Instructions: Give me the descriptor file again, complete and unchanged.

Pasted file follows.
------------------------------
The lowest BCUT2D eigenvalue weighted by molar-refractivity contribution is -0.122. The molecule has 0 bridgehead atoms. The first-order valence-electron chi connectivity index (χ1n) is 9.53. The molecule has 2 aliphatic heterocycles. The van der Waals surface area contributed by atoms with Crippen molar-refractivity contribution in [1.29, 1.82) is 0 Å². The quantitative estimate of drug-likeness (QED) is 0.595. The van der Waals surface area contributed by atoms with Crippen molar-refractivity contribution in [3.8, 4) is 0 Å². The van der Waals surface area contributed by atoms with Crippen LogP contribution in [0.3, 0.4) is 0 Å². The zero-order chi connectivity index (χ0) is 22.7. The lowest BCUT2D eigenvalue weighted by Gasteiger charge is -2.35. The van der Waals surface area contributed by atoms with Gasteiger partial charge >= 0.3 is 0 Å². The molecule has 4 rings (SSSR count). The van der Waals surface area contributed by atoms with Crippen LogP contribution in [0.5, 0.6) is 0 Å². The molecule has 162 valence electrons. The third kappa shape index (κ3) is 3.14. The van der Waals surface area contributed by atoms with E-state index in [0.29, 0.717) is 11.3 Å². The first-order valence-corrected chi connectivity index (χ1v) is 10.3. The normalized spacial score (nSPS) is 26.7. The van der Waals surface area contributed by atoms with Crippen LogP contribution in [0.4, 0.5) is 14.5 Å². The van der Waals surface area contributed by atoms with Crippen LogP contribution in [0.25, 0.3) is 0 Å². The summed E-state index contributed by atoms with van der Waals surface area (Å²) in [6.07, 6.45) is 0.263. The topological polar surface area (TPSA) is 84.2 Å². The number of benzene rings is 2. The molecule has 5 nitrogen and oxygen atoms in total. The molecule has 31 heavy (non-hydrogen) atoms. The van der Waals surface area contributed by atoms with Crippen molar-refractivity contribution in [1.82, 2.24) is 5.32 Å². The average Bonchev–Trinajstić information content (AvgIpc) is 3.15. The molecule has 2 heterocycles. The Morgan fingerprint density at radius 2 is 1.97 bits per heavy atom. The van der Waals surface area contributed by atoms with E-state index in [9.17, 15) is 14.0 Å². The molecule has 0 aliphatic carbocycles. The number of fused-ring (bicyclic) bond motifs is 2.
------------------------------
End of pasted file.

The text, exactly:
The lowest BCUT2D eigenvalue weighted by molar-refractivity contribution is -0.122. The molecule has 0 bridgehead atoms. The first-order valence-electron chi connectivity index (χ1n) is 9.53. The molecule has 2 aliphatic heterocycles. The van der Waals surface area contributed by atoms with Crippen molar-refractivity contribution in [1.29, 1.82) is 0 Å². The quantitative estimate of drug-likeness (QED) is 0.595. The van der Waals surface area contributed by atoms with Crippen molar-refractivity contribution in [3.8, 4) is 0 Å². The van der Waals surface area contributed by atoms with Crippen LogP contribution in [0.3, 0.4) is 0 Å². The zero-order chi connectivity index (χ0) is 22.7. The lowest BCUT2D eigenvalue weighted by Gasteiger charge is -2.35. The van der Waals surface area contributed by atoms with Gasteiger partial charge >= 0.3 is 0 Å². The molecule has 4 rings (SSSR count). The van der Waals surface area contributed by atoms with Crippen LogP contribution in [0.5, 0.6) is 0 Å². The molecule has 162 valence electrons. The third kappa shape index (κ3) is 3.14. The van der Waals surface area contributed by atoms with E-state index in [0.29, 0.717) is 11.3 Å². The first-order valence-corrected chi connectivity index (χ1v) is 10.3. The normalized spacial score (nSPS) is 26.7. The van der Waals surface area contributed by atoms with Crippen LogP contribution in [0.4, 0.5) is 14.5 Å². The van der Waals surface area contributed by atoms with Crippen LogP contribution in [0.25, 0.3) is 0 Å². The summed E-state index contributed by atoms with van der Waals surface area (Å²) in [6.07, 6.45) is 0.263. The topological polar surface area (TPSA) is 84.2 Å². The number of benzene rings is 2. The molecule has 5 nitrogen and oxygen atoms in total. The molecule has 31 heavy (non-hydrogen) atoms. The van der Waals surface area contributed by atoms with Crippen molar-refractivity contribution in [1.82, 2.24) is 5.32 Å². The average Bonchev–Trinajstić information content (AvgIpc) is 3.15. The molecule has 2 heterocycles. The Morgan fingerprint density at radius 2 is 1.97 bits per heavy atom. The van der Waals surface area contributed by atoms with E-state index in [9.17, 15) is 14.0 Å². The molecule has 0 aliphatic carbocycles. The number of fused-ring (bicyclic) bond motifs is 2.